the sensitivity of sensory organs that produce sensations and perceptions in response to external stimuli;
experiences that are aroused and controlled by the senses, including emotions, urges and desires associated with the senses;
both sensuous and sensual desire which should be controlled by reason and will; and
sensory recognition that becomes the material of thinking (recognition with understanding).
However, the meaning of kansei as it is used in engineering varies depending on the specialized field. Harada (1998) summarized the definition of kansei in those fields as follows:
subjective and inexplicable functions of humans;
cognitive expression by knowledge and experience in addition to innate nature;
the interaction between intuition and intellectual activity;
the ability to respond intuitively to features such as beauty and pleasure; and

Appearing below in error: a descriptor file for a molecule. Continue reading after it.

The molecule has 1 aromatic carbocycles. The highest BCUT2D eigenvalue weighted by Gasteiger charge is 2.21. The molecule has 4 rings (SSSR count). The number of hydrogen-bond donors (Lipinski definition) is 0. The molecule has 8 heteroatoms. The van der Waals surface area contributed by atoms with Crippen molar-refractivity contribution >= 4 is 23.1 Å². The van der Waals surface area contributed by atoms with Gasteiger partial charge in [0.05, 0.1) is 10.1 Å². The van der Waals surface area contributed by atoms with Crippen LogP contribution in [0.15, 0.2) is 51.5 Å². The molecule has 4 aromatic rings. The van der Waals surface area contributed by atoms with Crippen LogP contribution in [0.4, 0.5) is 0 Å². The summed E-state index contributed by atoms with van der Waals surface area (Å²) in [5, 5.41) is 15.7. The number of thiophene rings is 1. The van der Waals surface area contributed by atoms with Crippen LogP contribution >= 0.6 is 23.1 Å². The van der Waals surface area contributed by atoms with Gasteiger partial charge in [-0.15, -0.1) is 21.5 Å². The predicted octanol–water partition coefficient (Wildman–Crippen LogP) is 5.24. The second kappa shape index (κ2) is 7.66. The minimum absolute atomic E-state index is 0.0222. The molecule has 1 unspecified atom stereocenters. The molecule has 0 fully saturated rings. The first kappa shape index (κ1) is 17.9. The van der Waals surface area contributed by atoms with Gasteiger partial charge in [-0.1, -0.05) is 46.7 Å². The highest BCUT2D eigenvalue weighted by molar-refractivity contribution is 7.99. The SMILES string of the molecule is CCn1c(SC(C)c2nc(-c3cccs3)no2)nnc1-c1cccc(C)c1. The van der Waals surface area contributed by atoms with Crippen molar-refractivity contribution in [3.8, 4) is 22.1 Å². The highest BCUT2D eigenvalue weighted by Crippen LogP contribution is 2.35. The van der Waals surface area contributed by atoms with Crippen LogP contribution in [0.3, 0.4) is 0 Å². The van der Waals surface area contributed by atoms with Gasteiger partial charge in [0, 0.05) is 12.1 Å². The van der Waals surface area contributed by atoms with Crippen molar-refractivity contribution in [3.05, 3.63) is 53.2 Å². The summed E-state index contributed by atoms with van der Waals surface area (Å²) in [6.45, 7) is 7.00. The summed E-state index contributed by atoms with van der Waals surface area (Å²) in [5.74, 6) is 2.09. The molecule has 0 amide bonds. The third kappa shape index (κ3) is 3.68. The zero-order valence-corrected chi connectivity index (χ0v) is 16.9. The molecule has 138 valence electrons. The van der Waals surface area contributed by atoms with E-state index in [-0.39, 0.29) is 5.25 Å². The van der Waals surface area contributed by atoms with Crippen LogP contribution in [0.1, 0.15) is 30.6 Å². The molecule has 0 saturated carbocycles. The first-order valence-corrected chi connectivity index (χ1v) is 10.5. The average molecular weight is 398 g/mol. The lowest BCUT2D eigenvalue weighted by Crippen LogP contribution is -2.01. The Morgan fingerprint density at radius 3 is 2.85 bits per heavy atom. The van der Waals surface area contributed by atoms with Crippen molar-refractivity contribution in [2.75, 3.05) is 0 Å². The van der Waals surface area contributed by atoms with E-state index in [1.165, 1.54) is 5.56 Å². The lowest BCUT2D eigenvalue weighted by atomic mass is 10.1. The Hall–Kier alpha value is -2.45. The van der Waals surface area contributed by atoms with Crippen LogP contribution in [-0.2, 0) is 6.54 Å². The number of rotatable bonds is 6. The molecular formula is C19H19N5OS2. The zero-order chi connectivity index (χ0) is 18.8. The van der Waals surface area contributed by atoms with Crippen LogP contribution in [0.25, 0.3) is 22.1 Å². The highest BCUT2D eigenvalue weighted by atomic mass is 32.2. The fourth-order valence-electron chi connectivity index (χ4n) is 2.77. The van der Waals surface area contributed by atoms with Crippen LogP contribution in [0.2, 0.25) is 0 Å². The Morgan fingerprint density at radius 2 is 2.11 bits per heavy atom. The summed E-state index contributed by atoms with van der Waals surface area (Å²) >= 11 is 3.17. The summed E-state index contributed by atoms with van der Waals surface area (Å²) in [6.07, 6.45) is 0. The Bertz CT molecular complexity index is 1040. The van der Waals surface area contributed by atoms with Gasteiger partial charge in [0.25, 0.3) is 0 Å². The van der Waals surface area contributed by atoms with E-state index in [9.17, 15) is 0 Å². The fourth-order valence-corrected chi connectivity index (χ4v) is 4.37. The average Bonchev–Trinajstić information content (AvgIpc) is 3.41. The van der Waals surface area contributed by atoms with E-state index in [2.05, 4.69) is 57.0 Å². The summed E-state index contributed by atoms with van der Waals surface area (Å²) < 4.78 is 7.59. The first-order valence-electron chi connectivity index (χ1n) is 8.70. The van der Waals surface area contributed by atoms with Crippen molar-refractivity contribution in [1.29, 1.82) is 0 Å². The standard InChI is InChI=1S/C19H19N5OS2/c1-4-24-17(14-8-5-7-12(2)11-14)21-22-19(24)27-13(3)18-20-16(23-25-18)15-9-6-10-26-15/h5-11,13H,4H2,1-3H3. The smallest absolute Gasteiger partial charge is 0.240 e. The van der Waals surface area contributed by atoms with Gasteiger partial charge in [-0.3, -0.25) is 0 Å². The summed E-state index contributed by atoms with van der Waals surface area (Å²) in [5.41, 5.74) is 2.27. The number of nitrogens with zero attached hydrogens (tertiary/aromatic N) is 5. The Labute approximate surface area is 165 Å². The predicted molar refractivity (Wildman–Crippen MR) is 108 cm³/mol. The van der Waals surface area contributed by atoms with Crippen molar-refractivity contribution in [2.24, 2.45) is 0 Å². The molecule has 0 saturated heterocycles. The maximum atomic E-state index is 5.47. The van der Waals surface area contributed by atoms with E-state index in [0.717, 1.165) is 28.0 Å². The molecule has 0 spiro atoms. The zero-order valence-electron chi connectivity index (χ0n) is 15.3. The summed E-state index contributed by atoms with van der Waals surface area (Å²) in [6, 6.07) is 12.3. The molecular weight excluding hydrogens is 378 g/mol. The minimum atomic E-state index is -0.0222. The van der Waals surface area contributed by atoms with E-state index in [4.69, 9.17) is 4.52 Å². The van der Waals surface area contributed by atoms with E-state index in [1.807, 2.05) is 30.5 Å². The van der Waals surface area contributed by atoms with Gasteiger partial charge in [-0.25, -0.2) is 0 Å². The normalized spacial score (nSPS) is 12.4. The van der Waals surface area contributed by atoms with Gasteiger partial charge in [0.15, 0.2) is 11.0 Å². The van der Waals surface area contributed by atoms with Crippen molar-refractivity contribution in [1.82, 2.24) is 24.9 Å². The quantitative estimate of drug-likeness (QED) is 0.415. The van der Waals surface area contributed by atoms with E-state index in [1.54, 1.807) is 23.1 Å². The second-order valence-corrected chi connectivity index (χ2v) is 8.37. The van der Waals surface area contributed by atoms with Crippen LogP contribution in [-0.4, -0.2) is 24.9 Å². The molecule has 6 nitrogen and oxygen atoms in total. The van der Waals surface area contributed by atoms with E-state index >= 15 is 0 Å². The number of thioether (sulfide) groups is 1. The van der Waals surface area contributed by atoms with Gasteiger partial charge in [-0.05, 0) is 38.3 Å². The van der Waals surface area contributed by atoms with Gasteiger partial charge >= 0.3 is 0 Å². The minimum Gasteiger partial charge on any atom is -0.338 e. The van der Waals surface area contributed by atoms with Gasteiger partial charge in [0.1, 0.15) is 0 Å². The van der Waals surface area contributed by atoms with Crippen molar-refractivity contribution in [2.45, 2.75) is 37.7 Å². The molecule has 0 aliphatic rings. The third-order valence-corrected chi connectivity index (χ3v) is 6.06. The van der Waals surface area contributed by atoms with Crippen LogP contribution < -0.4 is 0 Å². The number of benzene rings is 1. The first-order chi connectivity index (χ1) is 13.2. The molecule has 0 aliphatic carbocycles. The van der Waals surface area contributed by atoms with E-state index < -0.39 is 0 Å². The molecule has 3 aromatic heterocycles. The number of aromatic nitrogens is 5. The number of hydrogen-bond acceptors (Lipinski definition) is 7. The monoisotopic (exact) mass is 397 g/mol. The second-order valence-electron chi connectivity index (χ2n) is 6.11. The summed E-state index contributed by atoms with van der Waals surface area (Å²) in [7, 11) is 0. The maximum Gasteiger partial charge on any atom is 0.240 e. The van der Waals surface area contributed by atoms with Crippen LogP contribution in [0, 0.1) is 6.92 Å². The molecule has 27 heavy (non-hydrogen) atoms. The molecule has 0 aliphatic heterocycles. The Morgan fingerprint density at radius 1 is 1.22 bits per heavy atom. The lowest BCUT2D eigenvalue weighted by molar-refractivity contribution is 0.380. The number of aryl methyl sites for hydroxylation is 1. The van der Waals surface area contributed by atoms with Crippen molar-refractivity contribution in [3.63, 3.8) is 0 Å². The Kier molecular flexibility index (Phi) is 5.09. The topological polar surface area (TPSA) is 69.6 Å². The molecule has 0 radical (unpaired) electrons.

function of a mind to create an image.
As with all languages, a word has multiple meanings. Kansei may be close to the meaning of Greek “ethos” and “aisthesis,” Baumgarten’s “aesthetica” (Yamanaka, 2013), Darwin’s “mental power,” and the “metaphysics” of Chinese and Greek classical philosophy. As an adjective, Kansei is sometimes paraphrased as “emotional” or “affective” by those who do not use the word kansei.
History of Kansei engineering
In 1986, Ken’ichi Yamamoto, the president of Mazda Motor Corporation, introduced a method of manufacturing associated with kansei in lectures at the University of Michigan (Nagasawa, 2002). The method was a development process that combined psychology and statistical analysis systematized by Mitsuo Nagamachi (1989, 1995). In TV commercials, Mazda started to call engineering based on human feelings “Kansei engineering” (1990). This was the early concept of Kansei engineering, which is still being used effectively today for the development of various products.